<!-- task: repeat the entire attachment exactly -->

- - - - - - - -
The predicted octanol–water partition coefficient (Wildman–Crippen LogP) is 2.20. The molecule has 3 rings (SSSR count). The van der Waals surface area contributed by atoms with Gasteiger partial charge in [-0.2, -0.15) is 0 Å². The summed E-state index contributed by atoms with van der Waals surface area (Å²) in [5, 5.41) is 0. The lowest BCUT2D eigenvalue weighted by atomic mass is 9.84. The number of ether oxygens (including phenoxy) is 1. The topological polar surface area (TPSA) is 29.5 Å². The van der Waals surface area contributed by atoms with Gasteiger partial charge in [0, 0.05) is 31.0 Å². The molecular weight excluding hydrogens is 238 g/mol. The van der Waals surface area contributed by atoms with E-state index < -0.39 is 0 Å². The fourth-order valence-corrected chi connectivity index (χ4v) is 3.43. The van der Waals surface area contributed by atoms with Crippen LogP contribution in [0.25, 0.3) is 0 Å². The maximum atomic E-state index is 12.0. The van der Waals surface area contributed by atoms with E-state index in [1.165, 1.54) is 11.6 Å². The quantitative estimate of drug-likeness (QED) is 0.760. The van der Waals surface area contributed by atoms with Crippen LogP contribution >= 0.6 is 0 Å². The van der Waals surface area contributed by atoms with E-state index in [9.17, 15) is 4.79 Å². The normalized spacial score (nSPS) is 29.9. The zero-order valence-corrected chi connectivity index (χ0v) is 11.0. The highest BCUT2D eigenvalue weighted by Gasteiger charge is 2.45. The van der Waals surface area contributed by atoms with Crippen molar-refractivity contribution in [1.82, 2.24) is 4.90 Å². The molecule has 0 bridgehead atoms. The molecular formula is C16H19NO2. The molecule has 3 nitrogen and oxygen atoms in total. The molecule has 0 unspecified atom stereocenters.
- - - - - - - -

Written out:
The predicted octanol–water partition coefficient (Wildman–Crippen LogP) is 2.20. The molecule has 3 rings (SSSR count). The van der Waals surface area contributed by atoms with Gasteiger partial charge in [-0.2, -0.15) is 0 Å². The summed E-state index contributed by atoms with van der Waals surface area (Å²) in [5, 5.41) is 0. The lowest BCUT2D eigenvalue weighted by atomic mass is 9.84. The number of ether oxygens (including phenoxy) is 1. The topological polar surface area (TPSA) is 29.5 Å². The van der Waals surface area contributed by atoms with Gasteiger partial charge in [0, 0.05) is 31.0 Å². The molecular weight excluding hydrogens is 238 g/mol. The van der Waals surface area contributed by atoms with E-state index < -0.39 is 0 Å². The fourth-order valence-corrected chi connectivity index (χ4v) is 3.43. The van der Waals surface area contributed by atoms with Crippen LogP contribution in [0.25, 0.3) is 0 Å². The maximum atomic E-state index is 12.0. The van der Waals surface area contributed by atoms with E-state index in [1.165, 1.54) is 11.6 Å². The quantitative estimate of drug-likeness (QED) is 0.760. The van der Waals surface area contributed by atoms with Crippen LogP contribution >= 0.6 is 0 Å². The van der Waals surface area contributed by atoms with E-state index in [9.17, 15) is 4.79 Å². The normalized spacial score (nSPS) is 29.9. The zero-order valence-corrected chi connectivity index (χ0v) is 11.0. The highest BCUT2D eigenvalue weighted by Gasteiger charge is 2.45. The van der Waals surface area contributed by atoms with Crippen molar-refractivity contribution in [1.82, 2.24) is 4.90 Å². The molecule has 0 bridgehead atoms. The molecular formula is C16H19NO2. The molecule has 3 nitrogen and oxygen atoms in total. The molecule has 0 unspecified atom stereocenters.